> but if you do, then writing to the Ack register as I suggested instead
> of updating the mask would let you do this.
>
> > +/* All processing for TX and RX happens in the napi poll callback. */
> > +static irqreturn_t mtk_mac_handle_irq(int irq, void *data)
> > +{
> > +       struct mtk_mac_priv *priv;
> > +       struct net_device *ndev;
> > +       bool need_napi = false;
> > +       unsigned int status;
> > +
> > +       ndev = data;
> > +       priv = netdev_priv(ndev);
> > +
> > +       if (netif_running(ndev)) {
> > +               status = mtk_mac_intr_read(priv);
> > +
> > +               if (status & MTK_MAC_BIT_INT_STS_TNTC) {
> > +                       mtk_mac_intr_disable_tx(priv);
> > +                       need_napi = true;
> > +               }
> > +
> > +               if (status & MTK_MAC_BIT_INT_STS_FNRC) {
> > +                       mtk_mac_intr_disable_rx(priv);
> > +                       need_napi = true;
> > +               }
>
> I think you mixed up the rx and tx bits here: when you get
> an rx interrupt, that one is already blocked until it gets
> acked and you just need to disable tx until the end of the
> poll function.
>
> However, I suspect that the overhead of turning them off
> is higher than what  you can save, and simply ignoring
> the mask with
>
> if (status & (MTK_MAC_BIT_INT_STS_FNRC | MTK_MAC_BIT_INT_STS_TNTC))
>         napi_schedule(&priv->napi);
>
> would be simpler and faster.
>
>  +               /* One of the counters reached 0x8000000 - update stats and
> > +                * reset all counters.
> > +                */
> > +               if (unlikely(status & MTK_MAC_REG_INT_STS_MIB_CNT_TH)) {
> > +                       mtk_mac_intr_disable_stats(priv);
> > +                       schedule_work(&priv->stats_work);
> > +               }
> > + befor
> > +               mtk_mac_intr_ack_all(priv);
>
> The ack here needs to be dropped, otherwise you can get further
> interrupts before the bottom half has had a chance to run.
>

My thinking was this: if I mask the relevant interrupt (TX/RX
complete) and ack it right away, the status bit will be asserted on
the next packet received/sent but the process won't get interrupted
and when I unmask it, it will fire right away and I won't have to
recheck the status register. I noticed that if I ack it at the end of
napi poll callback, I end up missing certain TX complete interrupts
and end up seeing a lot of retransmissions even if I reread the status
register. I'm not yet sure where this race happens.

> You might be lucky because you had already disabled the individual
> bits earlier, but I don't think that was intentional here.
>
> > +static int mtk_mac_netdev_start_xmit(struct sk_buff *skb,
> > +                                    struct net_device *ndev)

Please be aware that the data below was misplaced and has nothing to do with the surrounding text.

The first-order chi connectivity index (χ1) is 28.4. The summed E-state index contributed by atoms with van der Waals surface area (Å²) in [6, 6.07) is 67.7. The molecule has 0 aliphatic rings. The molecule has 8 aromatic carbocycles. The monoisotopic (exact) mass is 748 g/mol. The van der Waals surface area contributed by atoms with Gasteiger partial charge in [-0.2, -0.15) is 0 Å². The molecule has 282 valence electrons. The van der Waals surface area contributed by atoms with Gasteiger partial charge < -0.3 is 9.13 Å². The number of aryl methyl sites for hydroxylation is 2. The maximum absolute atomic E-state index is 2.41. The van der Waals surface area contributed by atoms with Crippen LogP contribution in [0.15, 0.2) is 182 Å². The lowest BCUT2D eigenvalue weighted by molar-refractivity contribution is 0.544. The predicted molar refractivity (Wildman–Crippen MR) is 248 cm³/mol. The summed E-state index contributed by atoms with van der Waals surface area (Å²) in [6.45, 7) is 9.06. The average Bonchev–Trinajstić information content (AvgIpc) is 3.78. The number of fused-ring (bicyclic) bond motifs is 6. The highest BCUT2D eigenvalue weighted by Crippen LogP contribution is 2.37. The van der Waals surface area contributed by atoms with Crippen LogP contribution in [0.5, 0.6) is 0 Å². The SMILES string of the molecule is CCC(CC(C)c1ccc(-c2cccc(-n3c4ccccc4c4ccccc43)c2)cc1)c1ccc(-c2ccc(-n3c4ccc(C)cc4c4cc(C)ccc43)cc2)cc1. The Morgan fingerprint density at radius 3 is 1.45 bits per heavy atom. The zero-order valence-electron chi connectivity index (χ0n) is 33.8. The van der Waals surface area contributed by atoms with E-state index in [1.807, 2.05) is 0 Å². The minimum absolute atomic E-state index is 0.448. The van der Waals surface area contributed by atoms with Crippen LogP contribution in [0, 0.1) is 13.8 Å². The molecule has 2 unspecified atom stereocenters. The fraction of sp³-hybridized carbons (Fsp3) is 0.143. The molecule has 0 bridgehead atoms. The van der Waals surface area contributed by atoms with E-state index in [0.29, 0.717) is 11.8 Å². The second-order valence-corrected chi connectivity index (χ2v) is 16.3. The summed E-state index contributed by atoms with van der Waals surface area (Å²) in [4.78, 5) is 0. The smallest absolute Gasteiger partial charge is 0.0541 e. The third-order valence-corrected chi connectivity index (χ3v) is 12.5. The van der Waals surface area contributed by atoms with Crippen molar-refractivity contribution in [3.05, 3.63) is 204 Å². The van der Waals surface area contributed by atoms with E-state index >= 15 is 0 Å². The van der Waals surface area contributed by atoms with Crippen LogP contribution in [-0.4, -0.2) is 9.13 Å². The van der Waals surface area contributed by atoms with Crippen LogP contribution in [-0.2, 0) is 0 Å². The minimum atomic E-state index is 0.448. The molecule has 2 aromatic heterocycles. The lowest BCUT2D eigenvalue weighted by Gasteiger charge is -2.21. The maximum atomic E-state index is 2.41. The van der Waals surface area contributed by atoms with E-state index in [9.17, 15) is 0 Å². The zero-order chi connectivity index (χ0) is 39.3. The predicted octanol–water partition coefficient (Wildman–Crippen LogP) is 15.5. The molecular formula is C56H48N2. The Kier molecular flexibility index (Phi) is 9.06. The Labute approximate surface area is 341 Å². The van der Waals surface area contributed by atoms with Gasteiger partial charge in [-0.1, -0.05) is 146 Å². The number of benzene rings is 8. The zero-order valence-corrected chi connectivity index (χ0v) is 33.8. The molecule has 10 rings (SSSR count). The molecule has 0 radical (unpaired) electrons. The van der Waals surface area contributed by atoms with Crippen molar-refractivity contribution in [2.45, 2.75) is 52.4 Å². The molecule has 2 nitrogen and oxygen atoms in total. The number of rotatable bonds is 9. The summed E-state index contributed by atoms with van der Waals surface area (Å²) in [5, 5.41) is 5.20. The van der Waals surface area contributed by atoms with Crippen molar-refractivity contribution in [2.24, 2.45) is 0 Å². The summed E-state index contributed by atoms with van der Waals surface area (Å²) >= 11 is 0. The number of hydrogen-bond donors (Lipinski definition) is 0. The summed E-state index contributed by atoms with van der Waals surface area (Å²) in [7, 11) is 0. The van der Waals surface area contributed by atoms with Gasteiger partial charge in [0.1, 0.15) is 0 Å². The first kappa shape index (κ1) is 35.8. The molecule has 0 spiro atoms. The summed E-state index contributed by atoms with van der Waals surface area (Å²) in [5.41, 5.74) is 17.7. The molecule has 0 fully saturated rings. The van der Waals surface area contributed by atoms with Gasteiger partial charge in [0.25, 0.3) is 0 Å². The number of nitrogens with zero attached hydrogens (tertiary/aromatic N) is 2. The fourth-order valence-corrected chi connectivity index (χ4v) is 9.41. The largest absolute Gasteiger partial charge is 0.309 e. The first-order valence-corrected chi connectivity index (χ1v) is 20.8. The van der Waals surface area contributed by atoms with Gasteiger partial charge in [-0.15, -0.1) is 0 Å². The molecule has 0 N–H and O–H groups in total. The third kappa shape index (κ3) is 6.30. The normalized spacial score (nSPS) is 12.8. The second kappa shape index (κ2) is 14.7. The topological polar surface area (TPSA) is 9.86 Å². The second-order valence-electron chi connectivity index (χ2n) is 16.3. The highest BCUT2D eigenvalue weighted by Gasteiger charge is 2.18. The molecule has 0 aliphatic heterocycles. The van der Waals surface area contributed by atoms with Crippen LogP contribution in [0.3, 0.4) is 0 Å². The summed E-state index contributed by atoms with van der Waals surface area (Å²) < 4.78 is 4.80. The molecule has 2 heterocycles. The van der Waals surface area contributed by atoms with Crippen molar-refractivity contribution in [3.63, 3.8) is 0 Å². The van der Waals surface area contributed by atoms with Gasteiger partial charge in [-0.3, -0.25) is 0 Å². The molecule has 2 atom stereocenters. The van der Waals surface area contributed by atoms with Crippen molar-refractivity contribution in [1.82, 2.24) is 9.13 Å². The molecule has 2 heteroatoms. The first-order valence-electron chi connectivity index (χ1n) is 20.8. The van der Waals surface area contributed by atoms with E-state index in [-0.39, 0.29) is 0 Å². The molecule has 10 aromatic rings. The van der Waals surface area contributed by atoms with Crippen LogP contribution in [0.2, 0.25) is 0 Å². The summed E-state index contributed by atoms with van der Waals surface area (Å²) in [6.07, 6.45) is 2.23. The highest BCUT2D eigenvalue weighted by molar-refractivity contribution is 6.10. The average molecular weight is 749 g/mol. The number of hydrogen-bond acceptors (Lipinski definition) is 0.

> > +{
> > +       struct mtk_mac_priv *priv = netdev_priv(ndev);
> > +       struct mtk_mac_ring *ring = &priv->tx_ring;
> > +       struct device *dev = mtk_mac_get_dev(priv);
> > +       struct mtk_mac_ring_desc_data desc_data;
> > +
> > +       desc_data.dma_addr = mtk_mac_dma_map_tx(priv, skb);
> > +       if (dma_mapping_error(dev, desc_data.dma_addr))
> > +               goto err_drop_packet;
> > +
> > +       desc_data.skb = skb;
> > +       desc_data.len = skb->len;
> > +
> > +       mtk_mac_lock(priv);
> > +
> > +       mtk_mac_ring_push_head_tx(ring, &desc_data);
> > +
> > +       netdev_sent_queue(ndev, skb->len);
> > +
> > +       if (mtk_mac_ring_full(ring))
> > +               netif_stop_queue(ndev);
> > +
> > +       mtk_mac_unlock(priv);
> > +
> > +       mtk_mac_dma_resume_tx(priv);
>
> mtk_mac_dma_resume_tx() is an expensive read-modify-write
> on an mmio register, so it would make sense to defer it based
> on netdev_xmit_more(). (I had missed this in the previous
> review)
>

Thanks for bringing it to my attention, I'll see about using it.

> > +static void mtk_mac_tx_complete_all(struct mtk_mac_priv *priv)
> > +{
> > +       struct mtk_mac_ring *ring = &priv->tx_ring;
> > +       struct net_device *ndev = priv->ndev;
> > +       int ret, pkts_compl, bytes_compl;
> > +       bool wake = false;
> > +
> > +       mtk_mac_lock(priv);
> > +
> > +       for (pkts_compl = 0, bytes_compl = 0;;
> > +            pkts_compl++, bytes_compl += ret, wake = true) {
> > +               if (!mtk_mac_ring_descs_available(ring))
> > +                       break;
> > +
> > +               ret = mtk_mac_tx_complete_one(priv);
> > +               if (ret < 0)
> > +                       break;
> > +       }
> > +
> > +       netdev_completed_queue(ndev, pkts_compl, bytes_compl);
> > +
> > +       if (wake && netif_queue_stopped(ndev))
> > +               netif_wake_queue(ndev);
> > +
> > +       mtk_mac_intr_enable_tx(priv);
>
> No need to ack the interrupt here if napi is still active. Just
> ack both rx and tx when calling napi_complete().
>
> Some drivers actually use the napi budget for both rx and tx:
> if you have more than 'budget' completed tx frames, return
> early from this function and skip the napi_complete even
> when less than 'budget' rx frames have arrived.
>

IIRC Jakub said that the most seen approach is to free all TX descs
and receive up to budget packets, so this is what I did. I think it
makes the most sense.

Best regards,
Bartosz

> This way you get more fairness between devices and
> can run for longer with irqs disabled as long as either rx
> or tx is busy.
>
>          Arnd